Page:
For the upcoming release of Terrence Malick's Days of Heaven, Criterion and Paramount have taken the rather extraordinary step of creating a new interpositive, the definitive, second-generation transfer from a film's original negative. Lee Kline's story of color-correcting a masterpiece of golden-hued cinema with Malick and cinematographer John Bailey [who'd been Nestor Almendro's camera operator] is on Criterion's blog:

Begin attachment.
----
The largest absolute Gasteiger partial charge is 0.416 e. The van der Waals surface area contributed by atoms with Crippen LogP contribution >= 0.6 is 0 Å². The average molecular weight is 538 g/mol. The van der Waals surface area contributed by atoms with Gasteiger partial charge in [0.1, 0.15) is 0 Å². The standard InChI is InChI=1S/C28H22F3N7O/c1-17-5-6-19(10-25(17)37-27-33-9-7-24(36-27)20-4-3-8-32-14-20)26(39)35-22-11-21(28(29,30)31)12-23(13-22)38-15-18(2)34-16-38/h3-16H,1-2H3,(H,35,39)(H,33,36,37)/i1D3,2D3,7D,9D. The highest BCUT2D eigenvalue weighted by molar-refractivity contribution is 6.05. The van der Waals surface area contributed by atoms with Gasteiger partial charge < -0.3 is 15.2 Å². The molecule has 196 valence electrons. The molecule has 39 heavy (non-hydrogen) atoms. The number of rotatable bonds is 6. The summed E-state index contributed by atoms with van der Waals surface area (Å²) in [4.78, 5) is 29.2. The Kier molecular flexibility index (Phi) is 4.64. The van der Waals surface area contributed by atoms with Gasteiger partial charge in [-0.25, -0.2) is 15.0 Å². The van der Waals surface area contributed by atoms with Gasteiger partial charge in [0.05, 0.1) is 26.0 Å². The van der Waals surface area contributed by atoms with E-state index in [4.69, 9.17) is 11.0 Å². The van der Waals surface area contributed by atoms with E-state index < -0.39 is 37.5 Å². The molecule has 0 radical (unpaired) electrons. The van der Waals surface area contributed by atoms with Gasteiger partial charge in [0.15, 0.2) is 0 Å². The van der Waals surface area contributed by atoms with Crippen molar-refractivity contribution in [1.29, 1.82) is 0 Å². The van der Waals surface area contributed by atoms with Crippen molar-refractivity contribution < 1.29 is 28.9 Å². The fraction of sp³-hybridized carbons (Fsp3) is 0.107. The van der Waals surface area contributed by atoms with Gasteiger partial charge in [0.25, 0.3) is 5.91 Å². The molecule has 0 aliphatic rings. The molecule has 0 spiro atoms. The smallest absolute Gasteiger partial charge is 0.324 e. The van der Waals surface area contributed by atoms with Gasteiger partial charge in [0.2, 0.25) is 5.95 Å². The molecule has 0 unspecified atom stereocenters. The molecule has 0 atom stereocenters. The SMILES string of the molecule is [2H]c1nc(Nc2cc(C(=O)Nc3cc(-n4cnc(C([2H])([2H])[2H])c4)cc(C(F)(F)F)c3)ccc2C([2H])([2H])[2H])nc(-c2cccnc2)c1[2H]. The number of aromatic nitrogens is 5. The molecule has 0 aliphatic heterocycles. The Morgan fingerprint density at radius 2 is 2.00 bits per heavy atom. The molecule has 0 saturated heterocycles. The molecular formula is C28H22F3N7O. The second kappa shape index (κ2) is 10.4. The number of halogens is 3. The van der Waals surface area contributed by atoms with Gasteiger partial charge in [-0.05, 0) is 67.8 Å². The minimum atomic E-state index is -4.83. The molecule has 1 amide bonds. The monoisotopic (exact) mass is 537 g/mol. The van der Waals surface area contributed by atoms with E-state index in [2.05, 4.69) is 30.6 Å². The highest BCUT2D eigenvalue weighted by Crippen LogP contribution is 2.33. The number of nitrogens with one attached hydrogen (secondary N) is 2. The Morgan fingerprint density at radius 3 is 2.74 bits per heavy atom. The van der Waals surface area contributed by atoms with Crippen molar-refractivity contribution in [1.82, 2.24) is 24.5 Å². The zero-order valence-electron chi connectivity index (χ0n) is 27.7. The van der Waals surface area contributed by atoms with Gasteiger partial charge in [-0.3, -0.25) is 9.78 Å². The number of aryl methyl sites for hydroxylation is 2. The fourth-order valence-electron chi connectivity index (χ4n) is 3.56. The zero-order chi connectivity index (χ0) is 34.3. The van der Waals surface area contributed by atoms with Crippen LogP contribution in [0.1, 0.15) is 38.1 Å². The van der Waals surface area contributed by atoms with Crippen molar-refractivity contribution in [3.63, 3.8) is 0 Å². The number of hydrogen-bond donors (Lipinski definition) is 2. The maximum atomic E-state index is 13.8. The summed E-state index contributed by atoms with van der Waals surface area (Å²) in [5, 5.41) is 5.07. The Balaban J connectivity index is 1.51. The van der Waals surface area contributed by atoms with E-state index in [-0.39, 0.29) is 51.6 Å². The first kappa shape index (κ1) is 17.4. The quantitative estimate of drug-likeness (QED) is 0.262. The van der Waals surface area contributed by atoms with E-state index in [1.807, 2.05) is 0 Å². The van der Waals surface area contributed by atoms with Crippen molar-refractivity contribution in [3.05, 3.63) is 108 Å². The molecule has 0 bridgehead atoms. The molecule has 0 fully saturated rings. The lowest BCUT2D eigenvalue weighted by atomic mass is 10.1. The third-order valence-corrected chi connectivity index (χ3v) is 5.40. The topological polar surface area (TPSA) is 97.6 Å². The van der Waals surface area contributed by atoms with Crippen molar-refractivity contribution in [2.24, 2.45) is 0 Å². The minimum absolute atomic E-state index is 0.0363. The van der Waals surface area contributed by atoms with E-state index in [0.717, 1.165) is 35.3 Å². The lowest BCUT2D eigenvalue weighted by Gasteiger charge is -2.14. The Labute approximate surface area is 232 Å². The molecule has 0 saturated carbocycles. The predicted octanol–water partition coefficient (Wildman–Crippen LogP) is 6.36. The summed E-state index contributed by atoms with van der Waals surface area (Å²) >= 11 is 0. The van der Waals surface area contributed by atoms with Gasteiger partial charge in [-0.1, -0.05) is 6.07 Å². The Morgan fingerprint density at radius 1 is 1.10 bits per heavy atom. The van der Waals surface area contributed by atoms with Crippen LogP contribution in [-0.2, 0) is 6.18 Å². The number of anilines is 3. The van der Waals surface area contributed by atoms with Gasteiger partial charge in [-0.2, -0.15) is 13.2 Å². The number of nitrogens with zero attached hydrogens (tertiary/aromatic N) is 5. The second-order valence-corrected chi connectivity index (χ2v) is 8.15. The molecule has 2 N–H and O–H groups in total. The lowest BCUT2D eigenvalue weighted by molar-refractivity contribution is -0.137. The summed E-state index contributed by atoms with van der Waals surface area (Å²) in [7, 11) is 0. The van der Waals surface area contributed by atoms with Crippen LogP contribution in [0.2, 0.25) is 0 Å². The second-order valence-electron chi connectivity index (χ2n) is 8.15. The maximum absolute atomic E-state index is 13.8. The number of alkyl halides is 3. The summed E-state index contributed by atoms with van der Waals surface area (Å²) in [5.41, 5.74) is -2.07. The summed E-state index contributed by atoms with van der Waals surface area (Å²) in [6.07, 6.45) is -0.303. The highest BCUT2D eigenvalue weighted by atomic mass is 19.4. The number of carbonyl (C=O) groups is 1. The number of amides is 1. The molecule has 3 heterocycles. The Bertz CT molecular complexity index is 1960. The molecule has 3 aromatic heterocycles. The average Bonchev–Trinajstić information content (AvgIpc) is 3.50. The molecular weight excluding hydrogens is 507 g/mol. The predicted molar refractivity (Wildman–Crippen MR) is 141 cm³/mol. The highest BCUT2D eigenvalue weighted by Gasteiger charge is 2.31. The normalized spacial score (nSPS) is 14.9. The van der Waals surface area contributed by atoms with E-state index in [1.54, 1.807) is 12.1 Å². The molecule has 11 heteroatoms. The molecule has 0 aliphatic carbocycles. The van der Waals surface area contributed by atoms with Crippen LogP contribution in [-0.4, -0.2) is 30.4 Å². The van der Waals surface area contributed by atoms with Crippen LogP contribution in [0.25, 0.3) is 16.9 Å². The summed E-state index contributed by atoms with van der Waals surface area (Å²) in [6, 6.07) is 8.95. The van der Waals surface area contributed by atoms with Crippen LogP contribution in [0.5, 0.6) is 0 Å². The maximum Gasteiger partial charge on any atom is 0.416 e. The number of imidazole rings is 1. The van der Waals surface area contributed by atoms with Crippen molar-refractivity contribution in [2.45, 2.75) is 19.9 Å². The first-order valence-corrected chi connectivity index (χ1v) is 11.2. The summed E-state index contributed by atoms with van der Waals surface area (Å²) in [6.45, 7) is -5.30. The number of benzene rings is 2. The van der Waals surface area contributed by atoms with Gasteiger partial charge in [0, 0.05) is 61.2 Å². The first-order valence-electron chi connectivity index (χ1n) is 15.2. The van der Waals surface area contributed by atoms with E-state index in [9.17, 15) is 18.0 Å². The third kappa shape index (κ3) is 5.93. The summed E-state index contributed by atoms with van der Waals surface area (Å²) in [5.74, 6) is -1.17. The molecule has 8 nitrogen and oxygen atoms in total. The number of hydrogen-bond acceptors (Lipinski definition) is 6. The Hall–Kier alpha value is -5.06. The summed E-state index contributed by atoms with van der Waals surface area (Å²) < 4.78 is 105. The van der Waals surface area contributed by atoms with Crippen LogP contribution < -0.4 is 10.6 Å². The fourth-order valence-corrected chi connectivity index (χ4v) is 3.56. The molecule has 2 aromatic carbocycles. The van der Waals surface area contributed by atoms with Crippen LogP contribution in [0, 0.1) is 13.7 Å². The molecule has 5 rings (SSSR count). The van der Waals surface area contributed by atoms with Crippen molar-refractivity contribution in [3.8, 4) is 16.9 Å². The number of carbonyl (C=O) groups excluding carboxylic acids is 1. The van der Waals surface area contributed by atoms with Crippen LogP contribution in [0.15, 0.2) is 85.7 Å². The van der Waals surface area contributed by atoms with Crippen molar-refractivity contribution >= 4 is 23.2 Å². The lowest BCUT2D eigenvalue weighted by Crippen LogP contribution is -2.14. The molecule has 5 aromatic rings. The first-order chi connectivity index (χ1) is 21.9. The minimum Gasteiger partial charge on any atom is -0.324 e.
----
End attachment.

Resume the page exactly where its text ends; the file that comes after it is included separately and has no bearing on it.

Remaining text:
Before he arrived, I wasn’t sure how hands-on he was going to be with the color. As soon as he sat down, though, Terry made it clear that the new transfer needed to feel natural and not too “postcardlike.” We weren’t allowed to use words like golden or warm. The natural beauty of the land needed to be represented, since that was what they were going for when shooting. When we first started to take out the gold and the warmth, it was heading toward a really different place from the previous transfer. Not bad, mind you, just different and definitely more natural. I would sometimes joke in the room that such and such a shot was pretty, and then I would say to Terry, “But not too pretty!” We’d all laugh. DVD producer Kim Hendrickson was also with us one afternoon, and when she started to say out loud how pretty it was, we all turned in our chairs to cut her off and simultaneously say, “Shhh!”After three days of Terry, Billy, and John’s expertise, we were finished. It looked beautiful, but boy, was it different. I told Terry that people were really going to be pretty surprised by this new transfer, since it was such a radical departure from before, but he said it was perfect.Sounds like stripping centuries of varnish from a Rembrandt. Fascinating stuff.